Balance is a tricky thing to teach people, but it's SO important to learn. The usual advice to get away from the death grip on the bars and get secure on the pegs is to "grip with the knees". I think the fastest way to learn balance and how to stay with the bike is learn to relax first and then add grip in. Grip is tension, tension is stiffness and stiffness is slow reflex. I'm not saying "don't grip" but rather saying telling a person who has death grip issues to grip with the knees just transfers the death grip to the legs. Legs have to be relaxed and boingy to be suspensiony and make all those little micro adjustments/responses for balance. Though, obviously there has to be some muscle tension in the legs or else you couldn't be standing up at all. It's all about...balance.
When I was a kid learning to ride horses I got the tough love crash course to learn the balance thing--hard smooth saddle or no saddle, roughly gaited spooky horse, and drill sergeant ridicule if you grabbed leather, so it was more face saving to just fall off (On the other hand falling off is actually the fast way to learn to not be so afraid of falling off...and you learn limits and what the actual edge is instead of going so far before you choke). The ONLY way to learn to stay with it was to let go and relax. When you relax then you can feel the motion(you're not fighting it to keep YOUR balance, or more accurately what you THINK your balance should be) and anticipate how the horse will move(seat time gives you motor memory and understanding)--that whole "be one with the horse" voodoo.
The process I took with the bike was to get the whole body relaxed sitting, then with standing I did it in the easy stuff first, getting/DOING that sense of weight on the pegs, no weight on the bars and relaxed hands, maintaining relaxed boingy joints in the legs, and keeping a smooth throttle. Then I played with acceleration/deceleration getting in sync with how my cg responds and finding the balance and learning/feeling how to be in sync with accel/decel and not just be trying to keep up. Also being a gear up will smooth out the jerky whap that is hard to deal with in the beginning. Knees/lower legs are up against the bike, toes turned in a tad(your knees won't be so apt to slide along the shrouds). You need to find that neutral/default position where you are completely balanced fore and aft, side to side.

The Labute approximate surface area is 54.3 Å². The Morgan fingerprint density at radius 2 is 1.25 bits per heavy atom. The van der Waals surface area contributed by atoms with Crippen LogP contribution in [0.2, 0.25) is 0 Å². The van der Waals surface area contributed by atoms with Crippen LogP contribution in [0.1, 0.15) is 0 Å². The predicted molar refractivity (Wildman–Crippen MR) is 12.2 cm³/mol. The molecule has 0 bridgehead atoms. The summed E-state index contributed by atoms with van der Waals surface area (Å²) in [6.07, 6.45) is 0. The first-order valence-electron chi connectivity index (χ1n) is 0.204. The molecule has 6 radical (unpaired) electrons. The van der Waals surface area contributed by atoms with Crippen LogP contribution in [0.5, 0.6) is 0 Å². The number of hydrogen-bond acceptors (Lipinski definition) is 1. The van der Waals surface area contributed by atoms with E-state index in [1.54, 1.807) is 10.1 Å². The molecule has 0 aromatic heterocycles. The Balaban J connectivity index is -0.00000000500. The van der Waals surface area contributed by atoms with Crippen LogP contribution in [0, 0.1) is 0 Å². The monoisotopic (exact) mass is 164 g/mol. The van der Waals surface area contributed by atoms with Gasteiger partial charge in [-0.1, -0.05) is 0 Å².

Next you can work on riding on one leg and feeling secure and balanced with that. Lots of benefits come with that skill: just plain better balance all the way around, better use of pushing hard on the outside peg, if a foot gets knocked off no "oh CRAP!" moment, better body suspension in rough corners and more finesse with the back brake.
When you bring knee grip into it it's a light grip(with potential for instant and fleeting vice grip when needed). You gotta learn to grip with the inner thigh and be relaxed with the rest of the leg/core muscles. Think about and feel what your individual muscles are doing, then listen to how it all works together as a whole.
I also have to NAG and say that building strong legs and core(squats! deadlifts!) will make all this WAYWAYWAY easier to achieve. Weakness also makes for tension. Bad wobbly unusable tension. And then you get tired and try to compensate by hanging on cuz you feel insecure.
A little extra thought and analysis and visualization goes a long way to understanding for riding well and just plain improving faster. People advise a lot to "just ride" and there is the value of voluminous seat time to get the hang of something(if you have the time to fart around), but I think without direction oftentimes that just degenerates into reinforcing bad habits. Some folks do have innate talent for this, but most don't naturally muster good skills on their own. I think it's worth it to put the effort into understanding and building good habits then you can get the real benefit of seat time which should be about mastering efficiency and good skillz and nailing it to the freakin wall with your monster fist of grrrr.